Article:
And we have to go there too.
Because they can’t get out of there on their own.
Kids who have attachment issues, trauma triggers, who can’t regulate their triggered emotions and reactions…they can’t just get out of that personal hell.
We have to go to them.
Which means, we have to go to them, and often go through hell to do it, and yup, sit there a spell with them.
Because they are just kids, or teens even, but kids.

And that can sound so very lofty.
We think, at the start, and say with a trill, “Yes, darling, I will go to hell and back for you!”
But, um, ya know…going to hell and back?
Well it is, um, HELL.
It’s exhausting and makes you (ok, me) want to cry and say “Forget it, I’m done.
I have family and friends sometimes say “Can’t you just tell ’em to toughen up? I mean, cmon!!”
Now as a mom of eight, my standard M.O. is not too much coddling– if kids are crying and such and I know that bone is not poking through skin and a hospital rush isn’t imminent, I say “You’re fine, you’ll be ok.
Thus, my other kids, pals, and family might well expect me to fall into that mode.
However, this is different, exhaustingly so…….I sigh and say, “Well, I wish I could. But nope. Can’t.
Because even though sometimes I try to selfishly avoid and tiptoe around whatever acting out or somatic fallout or whatever is playing out…..if it’s a trigger response (and not just moody teen)…then you can’t ignore it, you can’t go around it, or over it, (isn’t there a kiddy song like that??) you have to go through it.
You have go to it, meet it, and go through it…with them.
Again, sounds all noble, right?
Um, not.
It’s usually messy and causes fallout with the other kids and even between the parental unit types, even for yourself.
Because it’s hell.
But unless you go sit there and BE with them, somehow, it’s not gonna get better.
It might get worse.

So. Ya gotta go.
Meet them.
Wherever they are.

Maybe then, they will blink a bit and be able look up and to breathe a bit.
And then maybe you can both step out of hell, back into the “heaven in our hands”….. back into family.

>Older Child Adoption Adjustment: Niches

>You know, this world of older child adoption is weird.  Ok, I guess the world of adoption itself can be strange and ok, ok, the world of parenting in general has it’s oddities.  Ok ok ok….maybe it’s just my kids and our house.  Ok ok ok ok! It’s me!  It’s always me.  Geez!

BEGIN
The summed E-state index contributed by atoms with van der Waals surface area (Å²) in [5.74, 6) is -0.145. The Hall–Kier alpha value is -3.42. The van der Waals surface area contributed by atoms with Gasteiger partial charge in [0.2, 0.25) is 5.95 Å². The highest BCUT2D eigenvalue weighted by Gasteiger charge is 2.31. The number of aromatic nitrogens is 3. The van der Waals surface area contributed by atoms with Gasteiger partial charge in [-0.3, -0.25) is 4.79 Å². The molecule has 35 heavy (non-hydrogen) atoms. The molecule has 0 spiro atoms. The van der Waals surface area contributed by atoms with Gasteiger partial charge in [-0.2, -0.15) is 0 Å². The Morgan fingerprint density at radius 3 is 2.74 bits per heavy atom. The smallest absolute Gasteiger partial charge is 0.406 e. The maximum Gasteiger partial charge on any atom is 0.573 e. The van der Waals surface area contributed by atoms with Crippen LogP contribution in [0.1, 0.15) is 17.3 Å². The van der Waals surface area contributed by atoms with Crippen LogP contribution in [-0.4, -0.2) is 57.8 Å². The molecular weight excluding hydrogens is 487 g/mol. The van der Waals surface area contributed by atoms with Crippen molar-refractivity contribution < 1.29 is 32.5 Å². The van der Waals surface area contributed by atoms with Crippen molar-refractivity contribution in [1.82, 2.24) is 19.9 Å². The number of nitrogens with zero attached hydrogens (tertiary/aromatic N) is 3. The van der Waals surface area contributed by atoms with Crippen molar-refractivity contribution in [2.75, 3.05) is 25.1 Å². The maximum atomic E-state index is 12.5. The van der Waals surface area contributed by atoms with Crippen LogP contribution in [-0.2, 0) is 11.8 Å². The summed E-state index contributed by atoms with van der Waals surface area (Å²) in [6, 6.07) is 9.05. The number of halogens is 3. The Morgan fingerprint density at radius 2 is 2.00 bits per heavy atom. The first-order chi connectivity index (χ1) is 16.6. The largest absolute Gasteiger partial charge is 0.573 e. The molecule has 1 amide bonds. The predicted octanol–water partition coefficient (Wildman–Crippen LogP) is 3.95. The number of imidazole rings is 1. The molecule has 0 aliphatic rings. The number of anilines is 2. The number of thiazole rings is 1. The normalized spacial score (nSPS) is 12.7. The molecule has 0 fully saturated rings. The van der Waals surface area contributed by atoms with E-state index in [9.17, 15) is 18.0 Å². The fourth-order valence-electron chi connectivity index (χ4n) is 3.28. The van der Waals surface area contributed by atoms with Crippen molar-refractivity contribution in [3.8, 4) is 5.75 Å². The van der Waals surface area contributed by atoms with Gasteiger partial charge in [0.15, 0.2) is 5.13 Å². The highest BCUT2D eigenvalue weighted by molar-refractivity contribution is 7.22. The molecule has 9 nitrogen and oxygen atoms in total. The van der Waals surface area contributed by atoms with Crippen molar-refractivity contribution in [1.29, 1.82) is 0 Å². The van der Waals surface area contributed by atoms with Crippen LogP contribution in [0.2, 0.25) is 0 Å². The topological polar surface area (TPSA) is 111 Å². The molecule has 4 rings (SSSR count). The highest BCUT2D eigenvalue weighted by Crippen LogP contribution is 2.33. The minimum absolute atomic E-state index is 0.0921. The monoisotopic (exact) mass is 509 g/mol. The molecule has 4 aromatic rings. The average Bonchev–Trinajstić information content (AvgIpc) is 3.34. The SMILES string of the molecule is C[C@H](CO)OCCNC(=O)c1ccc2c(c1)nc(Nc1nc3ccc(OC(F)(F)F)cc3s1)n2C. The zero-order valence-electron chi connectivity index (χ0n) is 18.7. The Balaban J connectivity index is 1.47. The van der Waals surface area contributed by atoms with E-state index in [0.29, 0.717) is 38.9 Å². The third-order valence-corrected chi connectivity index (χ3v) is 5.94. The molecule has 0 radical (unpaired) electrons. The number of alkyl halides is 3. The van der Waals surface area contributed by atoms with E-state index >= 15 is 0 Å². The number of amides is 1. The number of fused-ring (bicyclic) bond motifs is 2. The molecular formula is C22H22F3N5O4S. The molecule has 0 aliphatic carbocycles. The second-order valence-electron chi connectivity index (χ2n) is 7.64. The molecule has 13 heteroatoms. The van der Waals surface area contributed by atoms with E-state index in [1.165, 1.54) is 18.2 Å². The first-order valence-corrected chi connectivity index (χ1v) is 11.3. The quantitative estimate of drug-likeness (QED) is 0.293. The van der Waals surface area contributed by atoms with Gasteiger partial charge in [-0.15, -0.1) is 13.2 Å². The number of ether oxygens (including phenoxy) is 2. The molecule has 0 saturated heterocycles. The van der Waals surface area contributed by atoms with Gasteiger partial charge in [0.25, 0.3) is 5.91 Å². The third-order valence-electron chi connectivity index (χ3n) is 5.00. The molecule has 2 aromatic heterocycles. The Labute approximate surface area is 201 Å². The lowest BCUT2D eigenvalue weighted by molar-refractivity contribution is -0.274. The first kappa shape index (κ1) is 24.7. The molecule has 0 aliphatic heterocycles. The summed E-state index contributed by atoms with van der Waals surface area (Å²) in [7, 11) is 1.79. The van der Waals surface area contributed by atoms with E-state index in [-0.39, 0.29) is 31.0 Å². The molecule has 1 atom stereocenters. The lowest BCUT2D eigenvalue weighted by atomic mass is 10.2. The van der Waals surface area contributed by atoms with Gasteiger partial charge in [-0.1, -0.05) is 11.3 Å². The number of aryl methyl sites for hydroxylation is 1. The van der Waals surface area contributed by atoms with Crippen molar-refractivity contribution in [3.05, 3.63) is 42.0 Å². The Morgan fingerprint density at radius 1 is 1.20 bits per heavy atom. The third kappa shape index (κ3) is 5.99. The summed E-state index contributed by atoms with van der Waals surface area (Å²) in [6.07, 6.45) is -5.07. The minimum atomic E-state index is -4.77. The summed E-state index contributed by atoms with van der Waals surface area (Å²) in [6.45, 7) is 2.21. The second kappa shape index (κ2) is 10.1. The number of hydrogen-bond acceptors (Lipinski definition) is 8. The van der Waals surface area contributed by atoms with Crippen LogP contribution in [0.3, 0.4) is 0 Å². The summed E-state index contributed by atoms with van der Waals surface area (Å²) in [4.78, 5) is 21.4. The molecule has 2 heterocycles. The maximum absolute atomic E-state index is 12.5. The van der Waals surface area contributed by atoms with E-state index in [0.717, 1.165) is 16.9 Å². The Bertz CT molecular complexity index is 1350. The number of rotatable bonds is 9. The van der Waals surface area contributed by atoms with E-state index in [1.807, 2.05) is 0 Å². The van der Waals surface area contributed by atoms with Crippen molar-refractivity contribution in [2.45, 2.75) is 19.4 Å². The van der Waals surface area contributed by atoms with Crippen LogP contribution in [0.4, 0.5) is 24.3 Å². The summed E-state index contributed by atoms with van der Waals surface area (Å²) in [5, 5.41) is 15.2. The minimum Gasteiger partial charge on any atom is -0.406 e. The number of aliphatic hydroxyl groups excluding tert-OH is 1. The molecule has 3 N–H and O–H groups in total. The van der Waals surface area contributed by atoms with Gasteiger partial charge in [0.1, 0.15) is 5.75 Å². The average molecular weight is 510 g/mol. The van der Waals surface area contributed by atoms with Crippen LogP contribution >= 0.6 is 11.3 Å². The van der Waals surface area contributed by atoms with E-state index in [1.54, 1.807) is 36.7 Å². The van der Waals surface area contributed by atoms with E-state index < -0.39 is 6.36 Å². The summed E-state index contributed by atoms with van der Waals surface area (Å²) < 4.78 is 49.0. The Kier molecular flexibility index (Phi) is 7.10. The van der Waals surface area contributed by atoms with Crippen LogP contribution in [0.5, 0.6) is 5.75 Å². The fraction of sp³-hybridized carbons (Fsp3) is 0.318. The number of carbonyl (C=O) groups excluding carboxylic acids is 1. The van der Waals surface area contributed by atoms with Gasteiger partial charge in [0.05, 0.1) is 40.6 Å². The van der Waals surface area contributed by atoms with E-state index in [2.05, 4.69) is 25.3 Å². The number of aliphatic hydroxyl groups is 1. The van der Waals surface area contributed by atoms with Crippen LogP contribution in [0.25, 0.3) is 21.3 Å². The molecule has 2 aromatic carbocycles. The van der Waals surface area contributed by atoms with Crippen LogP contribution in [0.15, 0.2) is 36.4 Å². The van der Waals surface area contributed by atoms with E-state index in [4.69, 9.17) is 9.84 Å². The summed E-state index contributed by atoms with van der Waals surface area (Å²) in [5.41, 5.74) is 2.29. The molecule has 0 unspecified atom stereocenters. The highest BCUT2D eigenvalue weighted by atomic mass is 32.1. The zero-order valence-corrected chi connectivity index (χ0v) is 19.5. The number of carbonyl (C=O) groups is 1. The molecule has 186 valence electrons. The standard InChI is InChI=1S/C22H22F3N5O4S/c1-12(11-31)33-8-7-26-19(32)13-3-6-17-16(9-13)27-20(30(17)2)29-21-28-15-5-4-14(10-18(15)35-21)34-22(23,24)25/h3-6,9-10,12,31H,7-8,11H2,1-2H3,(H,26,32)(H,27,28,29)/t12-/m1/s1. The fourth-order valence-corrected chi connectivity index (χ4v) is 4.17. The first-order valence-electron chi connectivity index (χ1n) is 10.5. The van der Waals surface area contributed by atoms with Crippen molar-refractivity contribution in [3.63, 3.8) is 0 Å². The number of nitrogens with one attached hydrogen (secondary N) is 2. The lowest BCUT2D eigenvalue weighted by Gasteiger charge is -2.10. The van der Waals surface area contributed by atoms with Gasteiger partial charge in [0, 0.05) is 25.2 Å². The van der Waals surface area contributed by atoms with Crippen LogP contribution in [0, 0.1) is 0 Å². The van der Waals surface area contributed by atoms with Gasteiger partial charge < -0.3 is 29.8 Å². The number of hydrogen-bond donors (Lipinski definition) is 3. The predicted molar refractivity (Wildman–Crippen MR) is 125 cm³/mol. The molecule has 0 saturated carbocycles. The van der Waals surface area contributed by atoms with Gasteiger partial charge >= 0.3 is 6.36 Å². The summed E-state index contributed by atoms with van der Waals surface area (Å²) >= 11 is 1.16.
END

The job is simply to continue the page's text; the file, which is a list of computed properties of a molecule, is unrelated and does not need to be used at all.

I’m weird, and a dorky goofball who has to overthink things and even so Still can’t figure them out to my satisfaction.
Hence, I have to post and blather on so you all can take pity on me and throw me a bone and pitch in some ideas.
So, now that we know what we are dealing with today, are we ready to move forward with today’s post?  Yes?  Ok, then….

I’ve been thinking about how to talk about this…not because it’s all so profound or important, but as you might gather from my disclaimer in the paragraph above, it’s all about me and I’m stewing about this but it’s a delicate subject.  It’s also the same subject that I have a chronic, just-below-the-surface rant simmering.  I’ll spare you that, you can go here for my lead in on that one if you can’t stand the curiosity.
But in the past few days or weeks, I’ve decided that it comes down to niches.

Yup, that’s right: niches.

What I mean by that, is that I think we all want a niche.  We are surely all so doggone quick to slot everyone else into a niche, aren’t we? Well, I sure am…..really I think we all do it all the time, I know I do consciously or not.  Sue me.  It’s true.  It’s kind of how we make sense in a shorthand way of our world…that’s my theory anyhow, today at least, and I’m sticking to it.
Anyhow…..I think this slotting of things and folks into niches is not just the slick snobbery or critique that it seems on the surface.  I think it has a lot to do with the yearning to connect.  I think it is probably socially quite primal.  Us, them, other….and while my thoughts on “other” do factor in here, they are also sometimes a rant and also really too big for this post.  Another post, another day.  Lucky you.  But, today I want to talk about the inclusive side or concept of niches.
Meaning, today I want to talk about one particular niche: older child adoption.
And I’m telling ya: this niche…it’s kinda lonely.
This niche has little sub-niches.  Honestly, being a very visual gal, I see it almost as sort of a cave/niche (yeah, blog) system.  There is this big sheltered cave: adoptive families, and then there are the big warm welcoming cozy caves connected to that: the domestic, the international, the babies, the toddlers caves, the various countries….heck  you’ve already got a nice little cozy cave city to check out and circulate through and set down and stay a spell (as they say here in the south).

But then back in the beyond of these nice cozy lit up niches and caves, carved and polished smooth and well fortified with gleaming information and supports, are some other niches that are smaller, not as many are back there hanging out, and if they are, it’s so busy and so tough or so unique that there isnt’ a whole lotta room, in fact, I’d say they don’t even really see each other too much.
And one of those niches is a newly carved out niche, and it fits a family of ten it seems…..but it’s far from being polished and it’s got rough walls and a few nice smooth spots of support but really, it’s feels kind of empty; kind of smallish.
That’s our niche.
That’s my niche.
It’s the niche of “older international adoption of teen with developmental delays.”